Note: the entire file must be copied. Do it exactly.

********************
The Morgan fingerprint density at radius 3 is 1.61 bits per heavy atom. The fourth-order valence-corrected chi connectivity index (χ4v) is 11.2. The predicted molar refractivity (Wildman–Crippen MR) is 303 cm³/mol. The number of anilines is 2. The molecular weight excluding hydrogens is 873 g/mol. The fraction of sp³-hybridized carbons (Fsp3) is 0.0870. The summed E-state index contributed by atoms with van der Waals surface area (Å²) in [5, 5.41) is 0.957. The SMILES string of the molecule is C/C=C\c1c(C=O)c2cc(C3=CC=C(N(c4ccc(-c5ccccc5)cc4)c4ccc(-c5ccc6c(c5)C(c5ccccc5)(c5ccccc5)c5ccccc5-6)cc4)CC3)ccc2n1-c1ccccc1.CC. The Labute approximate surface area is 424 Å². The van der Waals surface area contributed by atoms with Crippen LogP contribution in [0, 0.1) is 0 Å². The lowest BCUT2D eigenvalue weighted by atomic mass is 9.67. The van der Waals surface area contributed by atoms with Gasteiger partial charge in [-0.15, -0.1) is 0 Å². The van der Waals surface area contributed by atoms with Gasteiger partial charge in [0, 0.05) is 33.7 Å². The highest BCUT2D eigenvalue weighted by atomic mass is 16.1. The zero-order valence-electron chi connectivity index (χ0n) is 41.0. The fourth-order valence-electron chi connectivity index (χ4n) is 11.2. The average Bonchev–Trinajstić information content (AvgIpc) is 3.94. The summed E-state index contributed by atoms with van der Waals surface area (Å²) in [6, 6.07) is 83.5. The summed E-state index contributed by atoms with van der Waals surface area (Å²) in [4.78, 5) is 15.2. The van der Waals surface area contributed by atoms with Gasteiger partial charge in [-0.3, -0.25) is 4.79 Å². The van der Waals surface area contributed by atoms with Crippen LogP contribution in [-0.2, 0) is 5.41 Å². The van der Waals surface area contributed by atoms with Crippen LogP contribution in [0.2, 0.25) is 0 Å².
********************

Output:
The Morgan fingerprint density at radius 3 is 1.61 bits per heavy atom. The fourth-order valence-corrected chi connectivity index (χ4v) is 11.2. The predicted molar refractivity (Wildman–Crippen MR) is 303 cm³/mol. The number of anilines is 2. The molecular weight excluding hydrogens is 873 g/mol. The fraction of sp³-hybridized carbons (Fsp3) is 0.0870. The summed E-state index contributed by atoms with van der Waals surface area (Å²) in [5, 5.41) is 0.957. The SMILES string of the molecule is C/C=C\c1c(C=O)c2cc(C3=CC=C(N(c4ccc(-c5ccccc5)cc4)c4ccc(-c5ccc6c(c5)C(c5ccccc5)(c5ccccc5)c5ccccc5-6)cc4)CC3)ccc2n1-c1ccccc1.CC. The Labute approximate surface area is 424 Å². The van der Waals surface area contributed by atoms with Crippen LogP contribution in [0, 0.1) is 0 Å². The lowest BCUT2D eigenvalue weighted by atomic mass is 9.67. The van der Waals surface area contributed by atoms with Gasteiger partial charge in [-0.15, -0.1) is 0 Å². The van der Waals surface area contributed by atoms with Gasteiger partial charge in [0, 0.05) is 33.7 Å². The highest BCUT2D eigenvalue weighted by atomic mass is 16.1. The zero-order valence-electron chi connectivity index (χ0n) is 41.0. The fourth-order valence-electron chi connectivity index (χ4n) is 11.2. The average Bonchev–Trinajstić information content (AvgIpc) is 3.94. The summed E-state index contributed by atoms with van der Waals surface area (Å²) in [6, 6.07) is 83.5. The summed E-state index contributed by atoms with van der Waals surface area (Å²) in [4.78, 5) is 15.2. The van der Waals surface area contributed by atoms with Gasteiger partial charge in [-0.3, -0.25) is 4.79 Å². The van der Waals surface area contributed by atoms with Crippen LogP contribution in [-0.2, 0) is 5.41 Å². The van der Waals surface area contributed by atoms with Crippen LogP contribution in [0.2, 0.25) is 0 Å².